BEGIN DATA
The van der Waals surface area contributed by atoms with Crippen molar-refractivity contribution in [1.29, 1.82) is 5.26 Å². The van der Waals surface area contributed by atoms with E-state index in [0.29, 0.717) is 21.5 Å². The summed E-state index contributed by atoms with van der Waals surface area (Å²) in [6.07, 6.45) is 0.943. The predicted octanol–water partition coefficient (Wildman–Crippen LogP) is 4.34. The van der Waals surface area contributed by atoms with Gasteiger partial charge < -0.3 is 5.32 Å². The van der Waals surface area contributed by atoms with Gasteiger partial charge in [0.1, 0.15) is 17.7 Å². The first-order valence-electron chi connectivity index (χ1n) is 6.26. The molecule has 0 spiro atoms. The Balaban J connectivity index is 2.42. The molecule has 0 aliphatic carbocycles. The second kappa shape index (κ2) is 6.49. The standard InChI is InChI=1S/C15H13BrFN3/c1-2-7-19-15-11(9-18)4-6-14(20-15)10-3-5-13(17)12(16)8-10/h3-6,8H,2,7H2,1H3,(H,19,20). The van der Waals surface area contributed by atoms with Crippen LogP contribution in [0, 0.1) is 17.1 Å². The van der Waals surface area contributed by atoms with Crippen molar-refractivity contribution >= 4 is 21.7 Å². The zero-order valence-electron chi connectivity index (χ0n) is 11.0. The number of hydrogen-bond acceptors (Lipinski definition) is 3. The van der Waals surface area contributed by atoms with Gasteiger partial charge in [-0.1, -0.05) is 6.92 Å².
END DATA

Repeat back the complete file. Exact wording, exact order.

The van der Waals surface area contributed by atoms with Crippen molar-refractivity contribution in [1.29, 1.82) is 5.26 Å². The van der Waals surface area contributed by atoms with E-state index in [0.29, 0.717) is 21.5 Å². The summed E-state index contributed by atoms with van der Waals surface area (Å²) in [6.07, 6.45) is 0.943. The predicted octanol–water partition coefficient (Wildman–Crippen LogP) is 4.34. The van der Waals surface area contributed by atoms with Gasteiger partial charge < -0.3 is 5.32 Å². The van der Waals surface area contributed by atoms with Gasteiger partial charge in [0.1, 0.15) is 17.7 Å². The first-order valence-electron chi connectivity index (χ1n) is 6.26. The molecule has 0 spiro atoms. The Balaban J connectivity index is 2.42. The molecule has 0 aliphatic carbocycles. The second kappa shape index (κ2) is 6.49. The standard InChI is InChI=1S/C15H13BrFN3/c1-2-7-19-15-11(9-18)4-6-14(20-15)10-3-5-13(17)12(16)8-10/h3-6,8H,2,7H2,1H3,(H,19,20). The van der Waals surface area contributed by atoms with Crippen LogP contribution in [0, 0.1) is 17.1 Å². The van der Waals surface area contributed by atoms with Crippen molar-refractivity contribution >= 4 is 21.7 Å². The zero-order valence-electron chi connectivity index (χ0n) is 11.0. The number of hydrogen-bond acceptors (Lipinski definition) is 3. The van der Waals surface area contributed by atoms with Gasteiger partial charge in [-0.1, -0.05) is 6.92 Å².